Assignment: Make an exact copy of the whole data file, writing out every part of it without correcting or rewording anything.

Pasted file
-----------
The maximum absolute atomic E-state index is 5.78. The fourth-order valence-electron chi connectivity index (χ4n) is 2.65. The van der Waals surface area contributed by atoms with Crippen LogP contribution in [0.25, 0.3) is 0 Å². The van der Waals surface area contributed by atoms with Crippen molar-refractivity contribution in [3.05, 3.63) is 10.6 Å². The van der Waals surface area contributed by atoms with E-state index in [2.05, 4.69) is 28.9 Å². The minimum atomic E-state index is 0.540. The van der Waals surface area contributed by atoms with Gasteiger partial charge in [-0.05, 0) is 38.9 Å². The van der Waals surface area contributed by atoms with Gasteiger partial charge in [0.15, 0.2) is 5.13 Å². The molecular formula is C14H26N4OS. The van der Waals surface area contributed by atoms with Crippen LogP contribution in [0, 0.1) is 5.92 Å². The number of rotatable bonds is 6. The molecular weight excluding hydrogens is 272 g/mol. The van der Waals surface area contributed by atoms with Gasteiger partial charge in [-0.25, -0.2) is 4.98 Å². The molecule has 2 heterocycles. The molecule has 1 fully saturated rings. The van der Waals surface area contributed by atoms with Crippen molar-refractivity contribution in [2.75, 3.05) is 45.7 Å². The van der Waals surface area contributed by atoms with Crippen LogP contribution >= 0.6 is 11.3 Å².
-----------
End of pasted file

The maximum absolute atomic E-state index is 5.78. The fourth-order valence-electron chi connectivity index (χ4n) is 2.65. The van der Waals surface area contributed by atoms with Crippen LogP contribution in [0.25, 0.3) is 0 Å². The van der Waals surface area contributed by atoms with Crippen molar-refractivity contribution in [3.05, 3.63) is 10.6 Å². The van der Waals surface area contributed by atoms with E-state index in [2.05, 4.69) is 28.9 Å². The minimum atomic E-state index is 0.540. The van der Waals surface area contributed by atoms with Gasteiger partial charge in [-0.05, 0) is 38.9 Å². The van der Waals surface area contributed by atoms with Gasteiger partial charge in [0.15, 0.2) is 5.13 Å². The molecular formula is C14H26N4OS. The van der Waals surface area contributed by atoms with Crippen LogP contribution in [0, 0.1) is 5.92 Å². The number of rotatable bonds is 6. The molecular weight excluding hydrogens is 272 g/mol. The van der Waals surface area contributed by atoms with Gasteiger partial charge in [-0.25, -0.2) is 4.98 Å². The molecule has 2 heterocycles. The molecule has 1 fully saturated rings. The van der Waals surface area contributed by atoms with Crippen molar-refractivity contribution in [2.75, 3.05) is 45.7 Å². The van der Waals surface area contributed by atoms with Crippen LogP contribution >= 0.6 is 11.3 Å².